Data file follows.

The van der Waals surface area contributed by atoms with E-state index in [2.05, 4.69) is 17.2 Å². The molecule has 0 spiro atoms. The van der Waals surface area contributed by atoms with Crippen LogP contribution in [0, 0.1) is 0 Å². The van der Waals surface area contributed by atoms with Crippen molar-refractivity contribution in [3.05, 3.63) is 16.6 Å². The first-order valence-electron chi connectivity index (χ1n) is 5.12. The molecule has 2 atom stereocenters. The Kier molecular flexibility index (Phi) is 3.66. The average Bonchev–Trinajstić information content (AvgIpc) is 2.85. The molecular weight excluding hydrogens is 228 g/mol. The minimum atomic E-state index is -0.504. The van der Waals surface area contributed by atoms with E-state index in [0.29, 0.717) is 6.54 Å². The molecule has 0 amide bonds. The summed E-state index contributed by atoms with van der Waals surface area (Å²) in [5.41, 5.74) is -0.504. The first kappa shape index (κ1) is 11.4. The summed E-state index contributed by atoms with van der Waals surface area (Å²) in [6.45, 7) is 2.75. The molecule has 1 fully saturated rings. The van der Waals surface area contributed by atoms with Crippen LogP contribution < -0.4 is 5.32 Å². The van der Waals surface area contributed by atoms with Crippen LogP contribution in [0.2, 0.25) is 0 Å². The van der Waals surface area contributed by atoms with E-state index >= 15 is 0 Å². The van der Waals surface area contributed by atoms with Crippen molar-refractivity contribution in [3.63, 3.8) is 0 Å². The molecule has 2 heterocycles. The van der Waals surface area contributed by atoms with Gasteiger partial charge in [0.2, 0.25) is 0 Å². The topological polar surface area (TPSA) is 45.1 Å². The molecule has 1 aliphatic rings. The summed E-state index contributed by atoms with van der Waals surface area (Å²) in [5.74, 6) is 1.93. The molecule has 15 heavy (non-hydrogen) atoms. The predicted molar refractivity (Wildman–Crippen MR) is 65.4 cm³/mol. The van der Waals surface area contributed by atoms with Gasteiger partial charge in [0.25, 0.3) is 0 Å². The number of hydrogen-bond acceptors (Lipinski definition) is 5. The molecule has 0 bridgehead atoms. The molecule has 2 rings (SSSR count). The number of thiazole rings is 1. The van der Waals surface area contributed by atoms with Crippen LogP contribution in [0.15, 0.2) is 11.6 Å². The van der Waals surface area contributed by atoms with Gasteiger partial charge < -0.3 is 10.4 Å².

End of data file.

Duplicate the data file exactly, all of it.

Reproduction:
The van der Waals surface area contributed by atoms with E-state index in [2.05, 4.69) is 17.2 Å². The molecule has 0 spiro atoms. The van der Waals surface area contributed by atoms with Crippen LogP contribution in [0, 0.1) is 0 Å². The van der Waals surface area contributed by atoms with Crippen molar-refractivity contribution in [3.05, 3.63) is 16.6 Å². The first-order valence-electron chi connectivity index (χ1n) is 5.12. The molecule has 2 atom stereocenters. The Kier molecular flexibility index (Phi) is 3.66. The average Bonchev–Trinajstić information content (AvgIpc) is 2.85. The molecular weight excluding hydrogens is 228 g/mol. The minimum atomic E-state index is -0.504. The van der Waals surface area contributed by atoms with E-state index in [0.29, 0.717) is 6.54 Å². The molecule has 0 amide bonds. The summed E-state index contributed by atoms with van der Waals surface area (Å²) in [5.41, 5.74) is -0.504. The first kappa shape index (κ1) is 11.4. The summed E-state index contributed by atoms with van der Waals surface area (Å²) in [6.45, 7) is 2.75. The molecule has 1 fully saturated rings. The van der Waals surface area contributed by atoms with Crippen LogP contribution < -0.4 is 5.32 Å². The van der Waals surface area contributed by atoms with Crippen LogP contribution in [0.2, 0.25) is 0 Å². The van der Waals surface area contributed by atoms with E-state index >= 15 is 0 Å². The van der Waals surface area contributed by atoms with Crippen molar-refractivity contribution in [3.63, 3.8) is 0 Å². The molecule has 2 heterocycles. The van der Waals surface area contributed by atoms with Gasteiger partial charge in [0.2, 0.25) is 0 Å². The topological polar surface area (TPSA) is 45.1 Å². The molecule has 1 aliphatic rings. The summed E-state index contributed by atoms with van der Waals surface area (Å²) in [5.74, 6) is 1.93. The molecule has 15 heavy (non-hydrogen) atoms. The predicted molar refractivity (Wildman–Crippen MR) is 65.4 cm³/mol. The van der Waals surface area contributed by atoms with Gasteiger partial charge in [0.25, 0.3) is 0 Å². The number of hydrogen-bond acceptors (Lipinski definition) is 5. The molecule has 0 bridgehead atoms. The molecule has 2 rings (SSSR count). The number of thiazole rings is 1. The van der Waals surface area contributed by atoms with Crippen LogP contribution in [0.15, 0.2) is 11.6 Å². The van der Waals surface area contributed by atoms with Gasteiger partial charge < -0.3 is 10.4 Å².